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Descamps v. United States

The Supreme Court overruled the Ninth Circuit's en banc decision on the categorical analysis of criminal convictions in United States v. Aguila-Montes de Oca. The categorical analysis refers to the process of comparing a prior state or federal conviction to a generic federal definition of a crime to determine whether the prior conviction triggers certain consequences. The Supreme Court held that a court may look to the record of conviction (charging document, plea transcript, jury findings, etc.) only if the defendant was convicted of a “divisible” statute and resort to the record is necessary to determine which of separate alternative elements that the conviction rested on. In contrast, if a statute is not divisible—meaning it contains a single set of elements that is broader than the generic offense—the categorical inquiry is resolved in the defendant’s favor, even if he actually committed the generic offense or admitting to doing so.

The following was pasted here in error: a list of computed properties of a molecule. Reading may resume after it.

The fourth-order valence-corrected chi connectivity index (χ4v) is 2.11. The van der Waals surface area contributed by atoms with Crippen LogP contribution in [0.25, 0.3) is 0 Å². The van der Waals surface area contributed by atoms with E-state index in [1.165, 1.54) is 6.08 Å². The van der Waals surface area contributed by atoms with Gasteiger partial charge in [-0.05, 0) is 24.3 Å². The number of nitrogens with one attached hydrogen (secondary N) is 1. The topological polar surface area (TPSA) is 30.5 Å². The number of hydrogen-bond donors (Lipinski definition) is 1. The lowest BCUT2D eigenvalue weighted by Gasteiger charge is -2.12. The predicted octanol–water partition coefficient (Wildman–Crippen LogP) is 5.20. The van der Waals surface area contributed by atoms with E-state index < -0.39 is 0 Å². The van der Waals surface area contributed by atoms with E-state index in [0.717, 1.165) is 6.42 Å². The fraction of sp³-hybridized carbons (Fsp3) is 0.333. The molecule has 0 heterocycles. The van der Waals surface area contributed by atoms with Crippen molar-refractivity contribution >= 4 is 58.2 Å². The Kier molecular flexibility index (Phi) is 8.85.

My own example based on the holding is as follows: if a statute penalizes possession of cocaine, heroin, or marijuana (and if the identity of the drug is relevant to the federal generic definition), then the reviewing court can look to specified documents from the record to determine if the conviction was for cocaine, heroin, or marijuana. On the other hand, if the statute penalizes possession of unspecified drug paraphernalia, then the reviewing court may not be look to the record to determine the drug that the paraphernalia related to, since the identity of the drug is not an element of the offense.

In Aguila-Montes de Oca, the Ninth Circuit had held to the contrary that a reviewing court may look beyond the elements of a conviction to assess the purported facts of a case based on the prosecution's theory of the crime. For example, pursuant to that opinion a reviewing court could look to other evidence, such as an arrest report, that the paraphernalia had residue of heroin. The Supreme Court not only rejected that approach, but disparaged it. It held that "accepting the Ninth Circuit’s contrary reasoning would altogether collapse the distinction between a categorical and a fact-specific approach." And there are several parts of the Supreme Court's opinion that are more caustic than that, making for a good read.

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